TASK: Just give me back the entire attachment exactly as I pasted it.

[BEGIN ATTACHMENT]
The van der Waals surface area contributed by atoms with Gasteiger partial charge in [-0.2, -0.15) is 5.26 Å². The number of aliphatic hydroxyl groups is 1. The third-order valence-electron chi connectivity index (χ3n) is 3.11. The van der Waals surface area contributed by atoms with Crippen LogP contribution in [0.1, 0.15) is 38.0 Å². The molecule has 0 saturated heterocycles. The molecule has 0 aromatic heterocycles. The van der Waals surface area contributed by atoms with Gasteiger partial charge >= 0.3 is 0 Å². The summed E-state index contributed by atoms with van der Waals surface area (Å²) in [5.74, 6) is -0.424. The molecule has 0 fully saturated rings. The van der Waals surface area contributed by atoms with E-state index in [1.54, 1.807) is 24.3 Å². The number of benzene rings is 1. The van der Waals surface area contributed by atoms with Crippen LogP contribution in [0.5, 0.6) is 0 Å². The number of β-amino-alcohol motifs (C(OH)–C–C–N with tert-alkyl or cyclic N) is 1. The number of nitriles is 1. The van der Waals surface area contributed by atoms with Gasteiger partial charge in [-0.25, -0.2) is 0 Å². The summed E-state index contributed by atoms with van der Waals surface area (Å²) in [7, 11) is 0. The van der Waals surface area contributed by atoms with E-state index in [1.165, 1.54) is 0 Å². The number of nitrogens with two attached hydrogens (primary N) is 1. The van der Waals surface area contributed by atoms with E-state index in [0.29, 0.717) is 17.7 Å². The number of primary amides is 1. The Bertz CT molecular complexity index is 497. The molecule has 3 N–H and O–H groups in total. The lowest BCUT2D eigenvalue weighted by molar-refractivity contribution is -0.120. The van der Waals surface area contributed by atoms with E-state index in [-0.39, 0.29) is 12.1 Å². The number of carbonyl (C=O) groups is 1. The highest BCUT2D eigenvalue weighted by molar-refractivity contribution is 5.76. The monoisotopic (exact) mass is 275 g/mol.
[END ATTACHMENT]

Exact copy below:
The van der Waals surface area contributed by atoms with Gasteiger partial charge in [-0.2, -0.15) is 5.26 Å². The number of aliphatic hydroxyl groups is 1. The third-order valence-electron chi connectivity index (χ3n) is 3.11. The van der Waals surface area contributed by atoms with Crippen LogP contribution in [0.1, 0.15) is 38.0 Å². The molecule has 0 saturated heterocycles. The molecule has 0 aromatic heterocycles. The van der Waals surface area contributed by atoms with Gasteiger partial charge >= 0.3 is 0 Å². The summed E-state index contributed by atoms with van der Waals surface area (Å²) in [5.74, 6) is -0.424. The molecule has 0 fully saturated rings. The van der Waals surface area contributed by atoms with E-state index in [1.54, 1.807) is 24.3 Å². The number of benzene rings is 1. The van der Waals surface area contributed by atoms with Crippen LogP contribution in [0.5, 0.6) is 0 Å². The number of β-amino-alcohol motifs (C(OH)–C–C–N with tert-alkyl or cyclic N) is 1. The number of nitriles is 1. The van der Waals surface area contributed by atoms with Gasteiger partial charge in [-0.25, -0.2) is 0 Å². The summed E-state index contributed by atoms with van der Waals surface area (Å²) in [7, 11) is 0. The van der Waals surface area contributed by atoms with E-state index in [1.165, 1.54) is 0 Å². The number of nitrogens with two attached hydrogens (primary N) is 1. The van der Waals surface area contributed by atoms with E-state index in [0.29, 0.717) is 17.7 Å². The number of primary amides is 1. The Bertz CT molecular complexity index is 497. The molecule has 3 N–H and O–H groups in total. The lowest BCUT2D eigenvalue weighted by molar-refractivity contribution is -0.120. The van der Waals surface area contributed by atoms with E-state index in [-0.39, 0.29) is 12.1 Å². The number of carbonyl (C=O) groups is 1. The highest BCUT2D eigenvalue weighted by molar-refractivity contribution is 5.76. The monoisotopic (exact) mass is 275 g/mol.